But does HTML 5 exist? In some ways it does not; it is work in progress and not implemented consistently across browsers yet. That said, Holzschlag noted that the latest versions of the main browsers already implement significant parts of HTML 5; we will no doubt see more of it in Internet Explorer 9, for example. Even though Hickson said HTML 5 might not be done until 2022, it will be usable long before that.

What’s on at Mix 2010 – some surprises as Microsoft talks standards

Microsoft’s Mix conference is on next month – probably the company’s second most interesting conference after PDC, though this Mix looks rather better than last year’s relatively drab PDC (free laptops aside). The company has plenty to talk about, primarily around Windows Phone development – twelve sessions! – Internet Explorer 9, and Silverlight 4. Mix is meant to be a web design conference – though it has always strayed extensively into Windows-only territory – and the inclusion of Windows Phone is a bit of a stretch, but I doubt attendees will care.

It’s notable that Microsoft is making more than a nod to web standards and open source. There is a full day workshop from Molly Holzschlag on HTML5 Now: The Future of Web Markup Today, John Resig on How jQuery Makes Hard Things Simple, and Doug Schepers from the W3C with Microsoft’s Patrick Dengler on SVG: The Past, Present and Future of Vector Graphics for the Web; Christian Heilmann on Participating in the Web of Data with Open Standards; and not forgetting Miguel de Icaza on The Mono Project.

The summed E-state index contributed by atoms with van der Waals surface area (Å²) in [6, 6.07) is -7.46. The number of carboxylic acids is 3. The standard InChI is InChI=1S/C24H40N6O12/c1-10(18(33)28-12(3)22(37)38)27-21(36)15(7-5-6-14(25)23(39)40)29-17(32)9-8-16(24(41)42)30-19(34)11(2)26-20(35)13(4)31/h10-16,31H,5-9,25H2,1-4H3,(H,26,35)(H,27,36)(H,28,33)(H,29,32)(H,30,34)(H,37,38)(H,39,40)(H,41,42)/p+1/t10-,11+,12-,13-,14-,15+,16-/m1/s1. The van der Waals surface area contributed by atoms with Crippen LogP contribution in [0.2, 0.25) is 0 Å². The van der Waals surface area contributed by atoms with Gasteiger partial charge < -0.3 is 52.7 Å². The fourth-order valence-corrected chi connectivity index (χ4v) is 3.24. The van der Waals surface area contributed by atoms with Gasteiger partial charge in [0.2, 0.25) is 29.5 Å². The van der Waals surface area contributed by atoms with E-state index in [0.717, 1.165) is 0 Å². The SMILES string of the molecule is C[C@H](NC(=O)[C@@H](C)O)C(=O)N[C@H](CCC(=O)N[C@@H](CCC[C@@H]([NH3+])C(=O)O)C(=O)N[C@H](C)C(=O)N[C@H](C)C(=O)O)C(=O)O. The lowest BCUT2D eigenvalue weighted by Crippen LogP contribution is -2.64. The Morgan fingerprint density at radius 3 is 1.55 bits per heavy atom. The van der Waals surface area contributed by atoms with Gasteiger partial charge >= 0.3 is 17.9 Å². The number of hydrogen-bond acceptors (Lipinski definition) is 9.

Why would Microsoft talk about such things? Arguably it is a kind of smokescreen, talking standards while busily promoting proprietary stuff like SharePoint and Silverlight. I think there is some of that; but that this new focus also reflects power shifts in the industry. In the new cloud-based era Microsoft has to compete with Google, Mozilla and others; and to make sure that its stuff works in some measure on a diversity of clients, from Android to iPhone. Note the session on Practical Strategies for Debugging Cross-Browser Display Issues.

I would not call this a conversion. I would say this is more about “Windows if we can, standards if we must”. That necessity is increasing though, and the sessions at Mix reflect that.